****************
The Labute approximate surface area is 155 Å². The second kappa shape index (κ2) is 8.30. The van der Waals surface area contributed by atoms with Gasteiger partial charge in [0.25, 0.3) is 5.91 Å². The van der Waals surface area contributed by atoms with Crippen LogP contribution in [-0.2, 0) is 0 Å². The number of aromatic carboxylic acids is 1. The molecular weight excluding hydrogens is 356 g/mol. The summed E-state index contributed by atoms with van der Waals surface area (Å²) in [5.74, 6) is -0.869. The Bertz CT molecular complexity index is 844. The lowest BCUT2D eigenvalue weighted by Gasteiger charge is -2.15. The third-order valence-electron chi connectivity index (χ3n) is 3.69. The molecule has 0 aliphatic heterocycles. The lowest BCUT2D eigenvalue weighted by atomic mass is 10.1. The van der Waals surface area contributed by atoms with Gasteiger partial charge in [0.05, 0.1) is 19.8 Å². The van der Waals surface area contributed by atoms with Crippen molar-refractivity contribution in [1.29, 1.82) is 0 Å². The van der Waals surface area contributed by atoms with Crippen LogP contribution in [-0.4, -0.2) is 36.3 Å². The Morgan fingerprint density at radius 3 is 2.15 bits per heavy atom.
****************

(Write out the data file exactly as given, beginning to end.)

The Labute approximate surface area is 155 Å². The second kappa shape index (κ2) is 8.30. The van der Waals surface area contributed by atoms with Gasteiger partial charge in [0.25, 0.3) is 5.91 Å². The van der Waals surface area contributed by atoms with Crippen LogP contribution in [-0.2, 0) is 0 Å². The number of aromatic carboxylic acids is 1. The molecular weight excluding hydrogens is 356 g/mol. The summed E-state index contributed by atoms with van der Waals surface area (Å²) in [5.74, 6) is -0.869. The Bertz CT molecular complexity index is 844. The lowest BCUT2D eigenvalue weighted by Gasteiger charge is -2.15. The third-order valence-electron chi connectivity index (χ3n) is 3.69. The molecule has 0 aliphatic heterocycles. The lowest BCUT2D eigenvalue weighted by atomic mass is 10.1. The van der Waals surface area contributed by atoms with Gasteiger partial charge in [0.05, 0.1) is 19.8 Å². The van der Waals surface area contributed by atoms with Crippen molar-refractivity contribution in [1.29, 1.82) is 0 Å². The van der Waals surface area contributed by atoms with Crippen LogP contribution in [-0.4, -0.2) is 36.3 Å². The Morgan fingerprint density at radius 3 is 2.15 bits per heavy atom.